Secondly, the party attracted two types of voters at voters at this poll, both in approximately equal proportions. One type thought that immigration is the main issue facing the country; the other that the state of the economy gives most cause for concern. The evidence suggests that the 50% who are concerned with immigration are most likely to stick with the party at the 2015 general election, while the economically worried will go back to their primary allegiance with the Conservative Party.
Thirdly, age and gender factors are relevant. Only 14% of 18-35 year olds voted UKIP, as opposed to 40% of people in the 55 plus category. Men favoured the right wing party more than women, showing up a difference rate of 26% to 20%.
Fourthly, educational and skill levels have proven to be good indicators of who votes are cast for. UKIP polls strongest amongst sections of the local communities who have not experienced higher education or picked up much in the way of vocational skills.
Fifthly, a ‘halo’ effect suggests that UKIP support is most likely to show up in communities which have relatively low ethnic minority presence yet are close enough to more diverse towns to experience multiculturalism at one stage removed. Their judgement that it is undesirable is seldom shared with such vehemence by the people who actually live in the midst of the urban melting pots.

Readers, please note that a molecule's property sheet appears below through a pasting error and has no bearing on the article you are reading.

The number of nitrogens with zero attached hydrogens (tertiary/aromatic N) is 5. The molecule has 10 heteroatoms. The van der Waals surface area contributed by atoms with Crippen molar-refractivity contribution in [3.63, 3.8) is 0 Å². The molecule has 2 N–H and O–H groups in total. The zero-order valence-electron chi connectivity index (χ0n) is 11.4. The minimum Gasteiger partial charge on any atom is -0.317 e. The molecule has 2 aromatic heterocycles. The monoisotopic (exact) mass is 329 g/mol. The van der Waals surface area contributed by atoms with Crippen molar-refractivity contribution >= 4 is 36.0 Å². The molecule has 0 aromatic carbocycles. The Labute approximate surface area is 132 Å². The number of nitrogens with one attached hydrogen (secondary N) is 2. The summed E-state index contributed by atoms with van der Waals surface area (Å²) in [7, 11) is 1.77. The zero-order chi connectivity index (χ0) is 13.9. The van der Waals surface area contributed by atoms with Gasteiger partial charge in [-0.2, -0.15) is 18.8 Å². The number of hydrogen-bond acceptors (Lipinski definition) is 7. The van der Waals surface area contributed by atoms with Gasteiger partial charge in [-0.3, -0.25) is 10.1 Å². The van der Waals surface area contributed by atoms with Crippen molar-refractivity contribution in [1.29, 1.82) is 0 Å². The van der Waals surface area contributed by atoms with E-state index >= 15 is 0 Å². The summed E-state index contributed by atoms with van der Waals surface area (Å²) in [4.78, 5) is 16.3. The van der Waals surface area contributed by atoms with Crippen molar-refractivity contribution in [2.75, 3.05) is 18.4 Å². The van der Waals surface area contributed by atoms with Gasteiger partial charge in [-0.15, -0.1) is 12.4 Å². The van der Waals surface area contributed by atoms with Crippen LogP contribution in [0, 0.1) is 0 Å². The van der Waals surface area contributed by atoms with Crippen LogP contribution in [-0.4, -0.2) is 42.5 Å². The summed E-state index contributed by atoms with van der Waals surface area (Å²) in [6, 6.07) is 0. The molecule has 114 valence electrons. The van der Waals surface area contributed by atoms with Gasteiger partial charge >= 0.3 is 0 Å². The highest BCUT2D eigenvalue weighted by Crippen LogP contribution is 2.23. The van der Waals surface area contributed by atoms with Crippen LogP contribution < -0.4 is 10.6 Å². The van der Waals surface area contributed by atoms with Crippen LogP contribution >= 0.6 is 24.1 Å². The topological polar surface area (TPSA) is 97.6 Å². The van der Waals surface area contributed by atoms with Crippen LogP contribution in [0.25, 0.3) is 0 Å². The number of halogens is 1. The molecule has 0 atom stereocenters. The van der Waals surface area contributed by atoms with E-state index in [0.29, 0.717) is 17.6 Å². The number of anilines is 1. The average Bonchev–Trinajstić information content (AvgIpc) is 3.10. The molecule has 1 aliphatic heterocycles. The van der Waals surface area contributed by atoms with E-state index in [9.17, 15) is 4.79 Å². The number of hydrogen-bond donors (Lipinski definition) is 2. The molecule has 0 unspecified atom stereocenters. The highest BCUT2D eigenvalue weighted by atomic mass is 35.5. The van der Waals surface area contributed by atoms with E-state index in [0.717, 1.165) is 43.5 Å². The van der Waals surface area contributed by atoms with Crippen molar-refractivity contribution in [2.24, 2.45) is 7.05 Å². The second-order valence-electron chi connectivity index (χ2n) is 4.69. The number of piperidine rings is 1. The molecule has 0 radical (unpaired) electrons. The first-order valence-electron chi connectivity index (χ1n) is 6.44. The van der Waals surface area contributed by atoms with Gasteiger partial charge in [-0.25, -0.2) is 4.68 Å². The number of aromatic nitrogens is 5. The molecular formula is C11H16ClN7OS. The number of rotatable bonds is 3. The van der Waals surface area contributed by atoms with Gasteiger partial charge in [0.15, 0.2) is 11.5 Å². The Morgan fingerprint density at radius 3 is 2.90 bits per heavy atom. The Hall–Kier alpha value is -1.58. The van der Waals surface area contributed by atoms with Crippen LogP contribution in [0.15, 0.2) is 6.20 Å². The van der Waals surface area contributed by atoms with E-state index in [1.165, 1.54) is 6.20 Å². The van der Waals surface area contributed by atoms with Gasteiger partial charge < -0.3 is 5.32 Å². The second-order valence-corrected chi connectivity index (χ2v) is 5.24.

Implications for migrant rights
What is all this likely to mean for those of us who expect to be talking and campaigning on immigration issues over the next twelve months as we head to a general election?
What needs to be said loudest and clearest is that this is most decidedly not the time to go quiet on a subject which is clearly vexing a large section of the public. On the contrary, it will be more crucial than ever to push ahead with efforts to keep a balanced conversation going about why the UK economy is exerting a strong pull factor for new migrants and what this has really meant for local and regional communities across the country.
We should also be looking for opportunities to get this conversation going in the cities and towns outside of London. The capital city is proving itself to be something of a fortress for the younger and better informed groups who are least likely to be attracted to UKIP’s gloomy viewpoint. But as long as it remains a phenomenon that can be easily dismissed as ‘merely London’ then we will see the deep pessimism of the right wing party gaining ground.